BackYard Chickens › BYC Forum › Raising BackYard Chickens › Managing Your Flock › Raising meat birds and egg birds together
New Posts  All Forums:Forum Nav:

Raising meat birds and egg birds together

post #1 of 7
Thread Starter 

Is this a wise or common procedure to house and range these 2 types together and just eliminate the meats when the time comes? Or should they be seperate?

post #2 of 7

i have saw people on here saw you should keep them separated but i am not sure

Dont expect anything and you won't be disappointed

The greatest DW, 2 Girls, 1 St. Bernard, 1 cat, 2 milk goats, 7 pigs, 2 American Game hens, 65 chickens from buff orpingtons, Rhode island reds, domineckers, brown leg horns,
Reply
Dont expect anything and you won't be disappointed

The greatest DW, 2 Girls, 1 St. Bernard, 1 cat, 2 milk goats, 7 pigs, 2 American Game hens, 65 chickens from buff orpingtons, Rhode island reds, domineckers, brown leg horns,
Reply
post #3 of 7

The theory of keeping them seperate is that the meat birds are pigs and will eat all of the food, plus you don't want them eating layer feed. Also they poop a lot, and will mess up your coop for the layers (poo on feet = poo on eggs in nestboxes)

This is why I'm working on a dual purpose flock - less meat on the birds than a cornish cross, but also lay eggs and if I hatch my own, I can cook two for dinner (instead of one monster bird) without much extra expense or trouble.

If you don't have birds yet, and are space restricted, you might want to consider a dual purpose or heritage breed.

Otherwise, I would just raise the meat birds in a chicken tractor - they will be butchered in two to three months anyway, so not a long term commitment.

meri

post #4 of 7

The heavy hybrid meat chickens such as cornish crosses  will develop leg problems if they are housed with roosts.    They grow so big and fast that leg problems can be a battle even without roosts,   but hopping up and down is just asking for problems.

post #5 of 7

The meat birds I had would shove their way through a brick wall to eat.  I doubt they would have any problems moving a bunch of layers out of the way and denying them food.  So feeding would be an issue.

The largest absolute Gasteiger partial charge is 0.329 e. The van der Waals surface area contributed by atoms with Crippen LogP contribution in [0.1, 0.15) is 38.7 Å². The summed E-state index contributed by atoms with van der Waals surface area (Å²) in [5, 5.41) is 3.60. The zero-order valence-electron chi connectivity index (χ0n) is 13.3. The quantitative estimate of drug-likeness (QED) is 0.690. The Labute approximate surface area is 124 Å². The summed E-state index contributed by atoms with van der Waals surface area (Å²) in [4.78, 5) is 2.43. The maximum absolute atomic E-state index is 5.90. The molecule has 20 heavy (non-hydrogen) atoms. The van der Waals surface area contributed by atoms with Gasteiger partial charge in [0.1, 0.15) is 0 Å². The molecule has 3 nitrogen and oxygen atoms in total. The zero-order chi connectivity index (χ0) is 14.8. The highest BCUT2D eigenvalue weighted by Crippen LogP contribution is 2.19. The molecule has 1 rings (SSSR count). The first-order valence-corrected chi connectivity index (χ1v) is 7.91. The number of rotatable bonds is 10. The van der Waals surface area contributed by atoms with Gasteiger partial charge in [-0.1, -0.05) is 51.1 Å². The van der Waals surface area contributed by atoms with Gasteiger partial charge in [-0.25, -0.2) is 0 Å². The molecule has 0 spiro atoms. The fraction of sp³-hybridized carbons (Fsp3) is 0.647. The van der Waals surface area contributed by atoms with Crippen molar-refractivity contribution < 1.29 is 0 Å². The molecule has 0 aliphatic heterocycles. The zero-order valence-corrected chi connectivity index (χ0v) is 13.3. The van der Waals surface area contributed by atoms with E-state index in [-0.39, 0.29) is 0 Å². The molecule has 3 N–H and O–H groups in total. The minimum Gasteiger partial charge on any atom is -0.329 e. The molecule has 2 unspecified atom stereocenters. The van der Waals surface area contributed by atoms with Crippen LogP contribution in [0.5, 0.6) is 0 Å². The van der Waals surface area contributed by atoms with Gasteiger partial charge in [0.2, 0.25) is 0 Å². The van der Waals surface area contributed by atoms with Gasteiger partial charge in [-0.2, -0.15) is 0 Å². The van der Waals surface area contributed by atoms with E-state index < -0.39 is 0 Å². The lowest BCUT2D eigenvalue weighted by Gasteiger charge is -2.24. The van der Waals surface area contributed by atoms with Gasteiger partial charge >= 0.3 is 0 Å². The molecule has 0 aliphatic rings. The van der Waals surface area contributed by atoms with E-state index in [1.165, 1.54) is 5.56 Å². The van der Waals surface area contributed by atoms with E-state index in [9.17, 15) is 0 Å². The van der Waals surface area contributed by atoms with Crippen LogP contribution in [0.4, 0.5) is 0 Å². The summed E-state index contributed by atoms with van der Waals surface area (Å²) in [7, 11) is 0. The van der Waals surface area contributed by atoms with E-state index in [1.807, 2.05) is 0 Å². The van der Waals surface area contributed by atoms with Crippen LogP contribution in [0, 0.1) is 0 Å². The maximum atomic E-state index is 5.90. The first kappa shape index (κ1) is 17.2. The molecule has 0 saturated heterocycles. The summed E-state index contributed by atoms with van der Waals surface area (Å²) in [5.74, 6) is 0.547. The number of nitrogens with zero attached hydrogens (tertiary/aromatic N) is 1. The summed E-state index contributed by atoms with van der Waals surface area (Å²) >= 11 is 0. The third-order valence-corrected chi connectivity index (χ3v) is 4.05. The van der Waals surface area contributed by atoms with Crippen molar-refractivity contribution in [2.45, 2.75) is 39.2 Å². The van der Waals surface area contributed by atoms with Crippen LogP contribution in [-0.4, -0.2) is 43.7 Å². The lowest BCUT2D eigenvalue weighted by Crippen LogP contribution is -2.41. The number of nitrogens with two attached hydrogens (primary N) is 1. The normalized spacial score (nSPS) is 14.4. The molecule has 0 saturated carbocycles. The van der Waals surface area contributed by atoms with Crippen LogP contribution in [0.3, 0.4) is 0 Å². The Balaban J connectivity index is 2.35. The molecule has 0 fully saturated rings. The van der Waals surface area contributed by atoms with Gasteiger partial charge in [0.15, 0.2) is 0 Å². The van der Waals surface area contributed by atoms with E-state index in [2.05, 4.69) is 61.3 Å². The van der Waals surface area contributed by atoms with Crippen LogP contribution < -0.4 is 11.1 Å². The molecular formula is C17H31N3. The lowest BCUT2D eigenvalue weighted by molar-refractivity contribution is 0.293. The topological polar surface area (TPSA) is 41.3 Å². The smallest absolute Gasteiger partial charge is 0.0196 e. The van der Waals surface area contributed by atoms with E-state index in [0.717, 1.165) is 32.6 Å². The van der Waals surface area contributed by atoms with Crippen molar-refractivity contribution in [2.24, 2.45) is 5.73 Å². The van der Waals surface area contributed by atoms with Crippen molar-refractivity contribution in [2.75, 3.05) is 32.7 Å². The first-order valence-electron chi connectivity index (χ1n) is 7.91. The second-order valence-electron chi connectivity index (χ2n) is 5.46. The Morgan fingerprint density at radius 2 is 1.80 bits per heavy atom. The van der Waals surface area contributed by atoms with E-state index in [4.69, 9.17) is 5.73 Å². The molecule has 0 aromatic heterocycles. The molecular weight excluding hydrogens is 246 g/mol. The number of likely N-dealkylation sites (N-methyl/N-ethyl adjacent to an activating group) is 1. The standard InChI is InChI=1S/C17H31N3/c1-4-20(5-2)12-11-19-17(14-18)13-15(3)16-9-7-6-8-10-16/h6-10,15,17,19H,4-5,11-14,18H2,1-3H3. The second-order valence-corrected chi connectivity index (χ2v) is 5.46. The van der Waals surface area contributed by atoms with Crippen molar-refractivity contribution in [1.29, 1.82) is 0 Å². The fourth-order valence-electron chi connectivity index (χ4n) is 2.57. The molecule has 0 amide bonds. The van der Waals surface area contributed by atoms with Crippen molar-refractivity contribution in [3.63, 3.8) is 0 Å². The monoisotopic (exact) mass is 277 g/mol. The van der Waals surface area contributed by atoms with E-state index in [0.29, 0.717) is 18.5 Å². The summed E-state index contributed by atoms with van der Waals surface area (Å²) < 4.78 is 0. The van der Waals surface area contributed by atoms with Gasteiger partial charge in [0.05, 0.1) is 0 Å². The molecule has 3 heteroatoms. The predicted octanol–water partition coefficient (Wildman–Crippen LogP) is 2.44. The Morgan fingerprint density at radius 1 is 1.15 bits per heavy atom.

There are two kinds of people in the world, my friend. Those with loaded guns, and those who dig. You dig!
Reply
There are two kinds of people in the world, my friend. Those with loaded guns, and those who dig. You dig!
Reply
post #6 of 7

Another thing with meat birds, is that you are eating them at 8 weeks old. You wouldn't be able to keep babies with adult layers. They are babies their whole lives and pretty much  live in a modified brooder the whole time.

Need egg candling reference pics? Click HERE!
2011 Coop build! Click Here!

 

I'm no expert, there is always something to learn, and my birds are livestock, so... yes, I may be quite blunt. wink.png

Reply

Need egg candling reference pics? Click HERE!
2011 Coop build! Click Here!

 

I'm no expert, there is always something to learn, and my birds are livestock, so... yes, I may be quite blunt. wink.png

Reply
post #7 of 7
Thread Starter 

That is kinda the way i was thinking I have plenty of room so I will just bust the run in half and build another shed on the other side for the meats. and then when done with them mabye make it into a brooder for the last half of the season. Does this sound appropriate? Also very interesting about what your saying about no roosts I guess just keep heavy litter on the floor and this is good?

New Posts  All Forums:Forum Nav:
  Return Home
  Back to Forum: Managing Your Flock
BackYard Chickens › BYC Forum › Raising BackYard Chickens › Managing Your Flock › Raising meat birds and egg birds together